hide Matching Documents

The documents where this entity occurs most often are shown below. Click on a document to open it.

Document Max. Freq Min. Freq
Col. Robert White, Confederate Military History, a library of Confederate States Military History: Volume 2.2, West Virginia (ed. Clement Anselm Evans) 7 1 Browse Search
View all matching documents...

Browsing named entities in Col. Robert White, Confederate Military History, a library of Confederate States Military History: Volume 2.2, West Virginia (ed. Clement Anselm Evans). You can also browse the collection for John G. Gittings or search for John G. Gittings in all documents.

Your search returned 4 results in 3 document sections:

harleston, was assigned to command. Col. George Porterfield was directed to repair to Grafton and select positions for the troops in that section so as to cover the points liable to attack. The call for troops to assemble at Grafton was made on the counties of Braxton, Lewis, Harrison, Monongahela, Taylor, Barbour, Upshaw, Tucker, Mason, Randolph and Preston. The volunteers from Wood, Wirt, Roane, Calhoun, Gilmer, Ritchie, Pleasant and Doddridge were to rendezvous at Parkersburg. Lieuts. J. G. Gittings and W. E. Kemble were ordered to report to Porterfield for duty. Col. Jubal A. Early was ordered to Lynchburg to organize and command the forces at that point, and Col. Thomas J. Jackson, who was at Harper's Ferry, was notified to watch the threatening movements of the enemy, to occupy and use the Baltimore & Ohio railroad and the Chesapeake & Ohio canal. Lieut.-Col. John Echols was placed in command at Staunton, about the same time, with two regiments of infantry. Thus it appear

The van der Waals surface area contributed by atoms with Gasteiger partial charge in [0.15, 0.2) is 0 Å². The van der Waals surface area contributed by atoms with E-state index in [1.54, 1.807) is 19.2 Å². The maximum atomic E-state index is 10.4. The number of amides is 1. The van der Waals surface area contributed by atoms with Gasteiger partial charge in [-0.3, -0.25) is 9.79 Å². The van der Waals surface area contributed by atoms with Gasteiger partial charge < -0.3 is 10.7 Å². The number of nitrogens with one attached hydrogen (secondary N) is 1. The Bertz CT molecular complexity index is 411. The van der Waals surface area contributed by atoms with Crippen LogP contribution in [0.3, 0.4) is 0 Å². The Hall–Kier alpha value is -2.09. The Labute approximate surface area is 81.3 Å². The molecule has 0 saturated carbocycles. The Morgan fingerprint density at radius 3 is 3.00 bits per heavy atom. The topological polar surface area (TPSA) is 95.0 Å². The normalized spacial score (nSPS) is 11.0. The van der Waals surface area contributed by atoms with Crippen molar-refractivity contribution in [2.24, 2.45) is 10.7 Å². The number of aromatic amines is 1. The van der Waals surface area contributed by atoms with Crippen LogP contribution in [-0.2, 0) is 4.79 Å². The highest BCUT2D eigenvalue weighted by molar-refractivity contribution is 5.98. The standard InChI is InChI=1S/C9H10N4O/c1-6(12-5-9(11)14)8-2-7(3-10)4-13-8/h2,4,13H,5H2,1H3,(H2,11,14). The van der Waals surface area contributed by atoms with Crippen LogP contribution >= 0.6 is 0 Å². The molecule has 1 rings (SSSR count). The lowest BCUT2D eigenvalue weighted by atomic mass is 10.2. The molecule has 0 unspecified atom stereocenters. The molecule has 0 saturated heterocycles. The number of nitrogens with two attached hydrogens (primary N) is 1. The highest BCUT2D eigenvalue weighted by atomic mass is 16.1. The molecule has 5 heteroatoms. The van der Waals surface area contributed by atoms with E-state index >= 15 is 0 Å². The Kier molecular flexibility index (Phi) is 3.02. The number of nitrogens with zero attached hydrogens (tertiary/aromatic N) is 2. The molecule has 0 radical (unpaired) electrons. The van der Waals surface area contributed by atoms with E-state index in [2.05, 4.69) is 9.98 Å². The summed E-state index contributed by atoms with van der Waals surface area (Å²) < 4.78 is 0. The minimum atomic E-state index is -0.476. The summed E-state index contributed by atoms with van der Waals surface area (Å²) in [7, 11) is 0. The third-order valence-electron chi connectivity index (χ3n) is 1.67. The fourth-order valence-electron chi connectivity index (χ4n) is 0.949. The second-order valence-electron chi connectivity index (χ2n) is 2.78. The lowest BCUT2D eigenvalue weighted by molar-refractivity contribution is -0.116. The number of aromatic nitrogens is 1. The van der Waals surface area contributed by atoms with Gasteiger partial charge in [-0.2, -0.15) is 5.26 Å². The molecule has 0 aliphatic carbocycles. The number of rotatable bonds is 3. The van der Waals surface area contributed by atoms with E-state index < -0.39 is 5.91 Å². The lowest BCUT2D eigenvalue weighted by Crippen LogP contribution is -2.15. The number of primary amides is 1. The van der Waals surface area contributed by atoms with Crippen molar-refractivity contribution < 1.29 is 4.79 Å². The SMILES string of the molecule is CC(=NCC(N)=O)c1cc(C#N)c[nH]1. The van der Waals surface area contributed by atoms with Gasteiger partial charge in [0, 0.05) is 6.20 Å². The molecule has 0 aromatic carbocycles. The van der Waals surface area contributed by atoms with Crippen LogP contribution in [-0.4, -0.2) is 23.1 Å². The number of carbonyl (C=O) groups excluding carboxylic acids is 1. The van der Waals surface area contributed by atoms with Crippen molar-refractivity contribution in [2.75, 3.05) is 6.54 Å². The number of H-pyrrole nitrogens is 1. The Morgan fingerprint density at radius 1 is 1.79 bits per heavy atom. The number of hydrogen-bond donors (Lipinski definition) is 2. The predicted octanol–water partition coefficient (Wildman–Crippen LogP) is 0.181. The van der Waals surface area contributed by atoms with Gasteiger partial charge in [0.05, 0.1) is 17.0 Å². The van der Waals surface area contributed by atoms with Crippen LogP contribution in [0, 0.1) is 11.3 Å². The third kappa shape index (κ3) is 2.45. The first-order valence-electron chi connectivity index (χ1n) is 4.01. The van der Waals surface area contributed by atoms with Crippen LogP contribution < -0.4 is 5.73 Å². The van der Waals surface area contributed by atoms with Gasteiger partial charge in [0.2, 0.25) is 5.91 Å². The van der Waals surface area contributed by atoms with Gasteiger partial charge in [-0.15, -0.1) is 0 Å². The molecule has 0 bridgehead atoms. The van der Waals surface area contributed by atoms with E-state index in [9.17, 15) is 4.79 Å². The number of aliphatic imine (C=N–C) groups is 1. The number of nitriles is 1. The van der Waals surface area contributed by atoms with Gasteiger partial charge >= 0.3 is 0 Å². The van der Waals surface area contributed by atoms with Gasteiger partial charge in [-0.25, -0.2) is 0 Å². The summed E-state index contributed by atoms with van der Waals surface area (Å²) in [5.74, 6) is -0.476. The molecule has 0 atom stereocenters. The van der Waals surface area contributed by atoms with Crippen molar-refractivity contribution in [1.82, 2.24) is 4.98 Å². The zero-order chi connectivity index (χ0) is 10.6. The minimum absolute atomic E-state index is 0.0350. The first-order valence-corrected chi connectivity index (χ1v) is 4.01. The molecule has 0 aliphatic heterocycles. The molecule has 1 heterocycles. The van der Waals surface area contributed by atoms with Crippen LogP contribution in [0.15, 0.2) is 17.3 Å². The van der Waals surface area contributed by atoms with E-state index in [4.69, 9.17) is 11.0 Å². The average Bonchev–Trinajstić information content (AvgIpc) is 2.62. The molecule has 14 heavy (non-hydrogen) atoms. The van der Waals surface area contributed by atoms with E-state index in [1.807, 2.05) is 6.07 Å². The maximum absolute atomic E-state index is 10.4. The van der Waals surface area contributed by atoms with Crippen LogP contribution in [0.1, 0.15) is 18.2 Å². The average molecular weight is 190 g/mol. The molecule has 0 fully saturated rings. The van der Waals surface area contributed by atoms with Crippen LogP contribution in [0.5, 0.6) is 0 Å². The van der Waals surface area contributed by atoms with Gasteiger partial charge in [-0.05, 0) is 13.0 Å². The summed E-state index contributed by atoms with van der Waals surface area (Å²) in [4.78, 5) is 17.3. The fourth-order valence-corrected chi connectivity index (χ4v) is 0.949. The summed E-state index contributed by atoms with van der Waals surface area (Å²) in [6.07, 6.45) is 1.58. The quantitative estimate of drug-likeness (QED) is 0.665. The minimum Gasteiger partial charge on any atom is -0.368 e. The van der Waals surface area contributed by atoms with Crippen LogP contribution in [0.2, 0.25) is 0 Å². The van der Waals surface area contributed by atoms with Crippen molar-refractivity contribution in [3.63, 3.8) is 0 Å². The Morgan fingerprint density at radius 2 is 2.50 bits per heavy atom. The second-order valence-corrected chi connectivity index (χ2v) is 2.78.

the next morning the Federals being reinforced by Gen. W. W. Averell, now for the first time figuring in this region, Jackson withdrew, and was presently followed by the enemy for a short distance. On July 3d, Maj. D. Boston Stewart's battalion repulsed the enemy's cavalry in a gallant little affair at Daniel's farm. In the various reports the officers specially commended were Majors Claiborne and Lady, Captains Spriggs, Marshall, Righter, Hutton, Evans, Arnett, and Lieutenants Thrasher, Gittings, Wamsley and William Harris, the latter falling mortally wounded in the charge of Stewart's battalion. Brig.-Gen. E. Parker Scammon was now in command at Charleston, and Col. John T. Toland was in charge of the brigade stationed at Camp Piatt. With seven companies of the Second Virginia, U. S. V., the Thirty-fourth Ohio mounted, and two companies of First Virginia, U. S. V., cavalry, Toland marched against Wytheville, Va., July 13th, through Boone, Wyoming and McDowell counties, with in
county, Capt. Alfred Jackson, of Weston, afterward lieutenant-colonel and wounded at Cedar Mountain, Lieut. Nathan Clawson. Col. William L. Jackson was the first in command, and early in 1862 was succeeded by John S. Hoffman, of Clarksburg. John G. Gittings, adjutant of the regiment two and a half years, was afterward adjutant-general of Jackson's cavalry brigade. These two regiments, the Twenty-fifth and Thirty-first, fought together during the war, in West Virginia under Garnett and Edwardield, Col. Edward J. Armstrong, George W. Hansbrough, Mortimer Johnson and Stephen A. Morgan. For the data embraced in these scattering notes the author is indebted to Capt. J. V. Williams, of Hardy; Capt. E. W. Boggs, of Company E, Twenty-fifth regiment; Henry A. Yeager, commander of camp at Marlinton; John G. Gittings, of Clarksburg, former adjutant of the Thirty-first regiment; Capt. Robert McEldowney, of New Martinsville; George W. Printz, of Beverly; Maj. Thomas L. Broun, of Charleston.